(Cyberwar.news) A expert in smart grid and software assurance technology says that the U.S. power grid has become a “valid target” for cyber attack, and that the nation cannot simply dismiss the possibility that it would ever be targeted either by a rogue entity or an enemy nation-state.
William A. Conklin, associate professor in the Information and Logistics Technology Department in the College of Technology at the University of Houston and director of the Center for Information Security Research and Education and coordinator of the Information System Security Graduate Program at UH, said in a recent column that most Americans take the national electric grid for granted because it has been a constant in their lives and, save for bad weather or other natural disasters, is generally reliable.
He also notes that the power grid is one of the country’s most vital assets, and that Americans “assume the electric companies are properly prepared and that government oversight and regulation will protect” it from attack.
Hardly, he said.
“Electric grids have been targets during conflicts since we became dependent upon them, and they are frequently first on bombing lists,” Conklin wrote. “Today, it doesn’t take bombs to disrupt electrical service; this can be done via computer hacks.”
Continuing, he said that the grid “is now a valid target, one to be concerned about and protected. This is no joke.”
He pointed out that in the days before Christmas, sophisticated hackers launched a cyberattack against two Ukrainian electricity companies, shutting down transformers and temporarily leaving about 80,000 customers in the cold winter darkness.
“Cybersecurity of the grid has become an issue demanding increased attention, and in my opinion, a fresh view on policy and regulatory options,” he wrote, adding that in January he testified before commissioners of the Federal Energy Reliability Commission (FERC), the federal agency that oversees several energy-related issues, which includes the reliability of the nation’s power grids.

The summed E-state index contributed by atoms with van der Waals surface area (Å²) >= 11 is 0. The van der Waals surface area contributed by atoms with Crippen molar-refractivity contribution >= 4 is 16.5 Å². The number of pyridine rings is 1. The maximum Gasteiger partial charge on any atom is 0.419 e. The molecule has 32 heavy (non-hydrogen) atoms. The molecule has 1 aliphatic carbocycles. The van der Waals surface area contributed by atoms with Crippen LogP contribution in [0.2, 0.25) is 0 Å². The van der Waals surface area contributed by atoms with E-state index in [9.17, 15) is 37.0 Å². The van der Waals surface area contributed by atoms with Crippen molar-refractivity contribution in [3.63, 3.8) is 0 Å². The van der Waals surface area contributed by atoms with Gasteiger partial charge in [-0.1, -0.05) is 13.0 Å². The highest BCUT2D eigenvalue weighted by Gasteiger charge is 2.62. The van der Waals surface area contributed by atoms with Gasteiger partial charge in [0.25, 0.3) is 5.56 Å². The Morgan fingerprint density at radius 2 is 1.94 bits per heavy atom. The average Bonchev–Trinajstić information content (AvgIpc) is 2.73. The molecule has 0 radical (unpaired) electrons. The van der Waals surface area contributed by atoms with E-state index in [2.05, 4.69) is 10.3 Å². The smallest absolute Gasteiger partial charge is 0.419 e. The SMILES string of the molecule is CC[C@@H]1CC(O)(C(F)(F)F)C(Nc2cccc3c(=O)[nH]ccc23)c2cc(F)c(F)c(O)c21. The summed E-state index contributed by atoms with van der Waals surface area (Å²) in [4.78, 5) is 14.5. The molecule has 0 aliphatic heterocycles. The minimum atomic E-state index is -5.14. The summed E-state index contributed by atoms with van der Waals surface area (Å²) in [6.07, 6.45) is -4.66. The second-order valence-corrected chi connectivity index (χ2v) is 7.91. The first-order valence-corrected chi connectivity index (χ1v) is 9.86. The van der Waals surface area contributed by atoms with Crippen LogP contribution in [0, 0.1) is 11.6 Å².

FERC “performs in an oversight role over the North American Electric Reliability Corporation (NERC),” Conklin said. “NERC is the regulatory authority that for the North American bulk electric power grid. These distinctions are important, for they address the core question of who is minding our grid. In simple terms, FERC is limited to interstate bulk power, and then only by oversight of NERC. NERC passes regulations by a vote of its membership (hint – the regulated, so it is to some degree a self-regulating body) and is also limited in scope to bulk power system.”
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Conklin went on to say that assuming the government and power companies have the grid protected from hacking and cyber attack is wishful thinking.
“Upon examination, the regulatory framework is a patchwork of different agencies with differing responsibilities and legal authorities – in the end, each can adeptly point their finger to another with a statement of, ‘not my responsibility,’ or ‘outside our legal authority,’” he wrote. “The firms involved in the grid themselves have moved from high reliability and redundancy to efficiency, as the era of deregulation made profit more important than reliability. If this sounds worrisome, it is.”
But is it really a concern? After all, the U.S. power grid has never been attacked.
“In the last couple of years we have had cyber-attacks on grids across the globe, control centers locked out of their systems, ransomware attacks forcing utilities to pay ransom to get back their control,” he wrote. “This last December, malware was used as part of a cyberattack to block operators’ ability to control the grid in Ukraine. The result was a major blackout.”
And indeed, as Cyberwar.news has reported and Conklin noted as well, malware planted by foreign hackers has been found, just waiting for a signal to cause damage.
Since more of the power grid became connected to the Internet, he adds, it has become even more vulnerable.
“I am not saying that the industry isn’t doing anything – they have come a long way in the past decade to address these challenges. But when walking or running on train tracks, one must outpace the train – and it has been coming up behind us fast,” Conklin wrote.
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